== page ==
Offered June 22 – July 2 (2 week course), Tues./Thurs., 10am – 12pm
This program prepares PhD students to enter new positions as TAs, Instructors of Record, and future academic innovators with an understanding of the state of digital teaching and learning in higher education. We will examine teaching tools, compare pedagogical approaches, discover emerging trends, and debate future implications with multiple perspectives on these issues. Participants will begin developing an online course, design a syllabus, create a short lecture video, and launch a professional social media presence for their ongoing job application portfolios and for furthering their pedagogical experience.
This program explores a range of digital pedagogies, including flexible teaching, online instruction, and blended/hybrid classes. Working together in collaborative teams, we will engage in conversations on these topics with guest speakers and through active learning activities in Zoom breakout sessions. Join us to begin creating a dynamic virtual learning experience and brainstorm innovative solutions to re-envision student engagement, projects, and assessment design. The course will be led by the Learning Innovation team members: Anderson Hagler, PhD Candidate in History, Dayton Kinney, PhD Candidate in Music Composition, and Sophia Stone, EdD, Senior Consultant.
Offered July 6 – 10, Mon. – Fri., 1 – 4pm
Interdisciplinary Project Management
Project management is a set of techniques that can be applied in any industry or setting to make projects more successful. Project management can be used to guide small, simple projects as well as complex, team-based projects that bring together individuals from different fields and involve multiple stakeholders.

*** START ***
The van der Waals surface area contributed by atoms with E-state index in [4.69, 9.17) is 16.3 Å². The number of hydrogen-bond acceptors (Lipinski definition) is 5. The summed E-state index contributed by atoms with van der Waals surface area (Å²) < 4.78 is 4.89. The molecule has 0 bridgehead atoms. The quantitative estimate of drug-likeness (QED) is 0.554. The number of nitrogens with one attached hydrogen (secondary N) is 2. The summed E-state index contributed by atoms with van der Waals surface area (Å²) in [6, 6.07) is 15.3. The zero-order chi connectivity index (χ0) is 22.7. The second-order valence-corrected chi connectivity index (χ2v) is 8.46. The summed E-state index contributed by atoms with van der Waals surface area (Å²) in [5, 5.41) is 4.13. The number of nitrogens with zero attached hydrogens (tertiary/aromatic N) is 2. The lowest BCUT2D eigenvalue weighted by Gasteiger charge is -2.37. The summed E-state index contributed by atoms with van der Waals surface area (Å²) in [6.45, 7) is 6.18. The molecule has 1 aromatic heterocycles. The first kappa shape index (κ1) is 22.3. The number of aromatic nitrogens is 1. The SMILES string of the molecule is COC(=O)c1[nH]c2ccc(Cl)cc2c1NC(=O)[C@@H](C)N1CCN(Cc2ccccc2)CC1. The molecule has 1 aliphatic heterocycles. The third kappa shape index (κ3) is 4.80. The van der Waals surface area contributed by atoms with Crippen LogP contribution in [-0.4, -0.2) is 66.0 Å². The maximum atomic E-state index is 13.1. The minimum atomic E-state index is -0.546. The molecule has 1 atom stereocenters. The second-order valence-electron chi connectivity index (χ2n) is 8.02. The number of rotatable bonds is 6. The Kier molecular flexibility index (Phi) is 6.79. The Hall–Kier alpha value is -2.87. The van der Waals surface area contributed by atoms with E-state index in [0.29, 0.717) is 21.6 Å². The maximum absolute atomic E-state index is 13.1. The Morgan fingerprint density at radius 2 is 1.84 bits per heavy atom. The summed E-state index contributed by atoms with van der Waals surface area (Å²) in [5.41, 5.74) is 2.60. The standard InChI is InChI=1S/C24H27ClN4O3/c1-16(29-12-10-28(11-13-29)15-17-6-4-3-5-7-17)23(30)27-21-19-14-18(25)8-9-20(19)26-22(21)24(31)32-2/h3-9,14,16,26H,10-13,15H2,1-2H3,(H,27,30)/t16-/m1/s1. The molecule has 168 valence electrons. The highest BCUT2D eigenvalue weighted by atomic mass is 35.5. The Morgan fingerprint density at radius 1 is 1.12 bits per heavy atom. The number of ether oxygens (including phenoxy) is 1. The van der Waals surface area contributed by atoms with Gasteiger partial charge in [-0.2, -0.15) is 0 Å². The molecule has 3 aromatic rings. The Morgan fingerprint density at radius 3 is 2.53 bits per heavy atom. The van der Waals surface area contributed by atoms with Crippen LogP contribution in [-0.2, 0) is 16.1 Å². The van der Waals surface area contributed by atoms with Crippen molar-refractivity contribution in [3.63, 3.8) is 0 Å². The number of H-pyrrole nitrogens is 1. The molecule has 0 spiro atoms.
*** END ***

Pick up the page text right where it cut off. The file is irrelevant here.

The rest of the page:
In this course, you will learn the fundamentals of project management, from defining a project’s scope and creating a project plan to managing resources, roles, and workflow. Along the way, you will learn strategies for effective communication, organization, and team motivation, and you will be introduced to tools that can help you set achievable project goals, establish healthy group norms, organize your project’s materials and processes, and troubleshoot common issues.
While this course will focus specifically on strategies for managing interdisciplinary project teams within a university setting, the skills you learn can be broadly applied to individual and team projects across fields and environments, from completing a dissertation to managing a research lab to leading projects in academic, non-profit, and corporate settings. The course will be led by Laura Howes, Director, and Meghan O’Neil, Assistant Director, Bass Connections.